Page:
Population health outcomes in South Korea 1990–2019, and projections up to 2040: a systematic analysis for the Global Burden of Disease Study 2019
South Korea has one of the longest operating universal health coverage (UHC) systems. A comprehensive analysis of long-term trajectories of morbidity and mortality in the South Korean population after the inception of UHC is needed to inform health-care policy and practice.
We used data from the Global Burden of Disease Study (GBD) 2019 to present estimates of cause-specific mortality, incidence, prevalence, years of life lost (YLLs), years of life lived with disability, and disability-adjusted life-years (DALYs) in South Korea from 1990 to 2019. We also examined forecasted estimates of YLLs up to 2040 to investigate likely future changes in disease burden. Finally, we evaluated GBD estimates from seven comparator countries to place disease burden in South Korea within a broader context.
Age-standardised DALYs related to non-communicable diseases (NCDs) decreased by 43·6% (95% uncertainty interval [UI] 39·4–47·9) and mortality by 58·8% (55·9–60·5) from 1990 to 2019. In 2019, the ratio of male to female age-standardised rates of YLLs in South Korea was higher than the global average for 75·9% (22 of 29 diseases) of leading causes, indicating a disproportional disease burden on males in South Korea. Among risk factors, tobacco use accounted for the highest number of 2019 deaths (44 470 [95% UI 37 432–53 989]) in males and high systolic blood pressure for the highest number (21 014 [15 553–26 723]) in females. Among the top ten leading causes of YLLs forecast in South Korea in 2040, nine were NCDs, for both males and females.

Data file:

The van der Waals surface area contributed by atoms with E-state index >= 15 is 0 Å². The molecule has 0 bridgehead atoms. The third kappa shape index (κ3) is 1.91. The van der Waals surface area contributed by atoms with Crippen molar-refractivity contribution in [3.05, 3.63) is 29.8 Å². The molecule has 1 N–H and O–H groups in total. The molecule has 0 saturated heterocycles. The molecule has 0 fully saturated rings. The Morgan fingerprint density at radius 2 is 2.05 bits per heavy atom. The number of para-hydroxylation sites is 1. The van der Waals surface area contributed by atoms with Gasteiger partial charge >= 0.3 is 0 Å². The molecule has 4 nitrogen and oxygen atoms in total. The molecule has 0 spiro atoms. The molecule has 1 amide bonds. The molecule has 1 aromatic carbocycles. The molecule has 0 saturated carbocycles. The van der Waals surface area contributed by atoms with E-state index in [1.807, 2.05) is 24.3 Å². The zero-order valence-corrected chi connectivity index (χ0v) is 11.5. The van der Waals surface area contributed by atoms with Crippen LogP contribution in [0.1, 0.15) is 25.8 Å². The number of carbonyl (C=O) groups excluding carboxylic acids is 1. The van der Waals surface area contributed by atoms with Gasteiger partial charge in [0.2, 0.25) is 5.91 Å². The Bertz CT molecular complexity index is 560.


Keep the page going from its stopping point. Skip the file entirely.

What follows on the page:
Our report shows a positive landscape of population health outcomes in South Korea following the establishment of UHC. However, due in part to the effects of population ageing driving up medical expenditures for NCDs, financial pressures and sustainability challenges associated with UHC are pressing concerns. Policy makers should work to tackle population ageing and allocate resources efficiently by prioritising interventions that address the leading causes of death and disability identified in this study.
Bill & Melinda Gates Foundation
Publication titleThe Lancet Public Health
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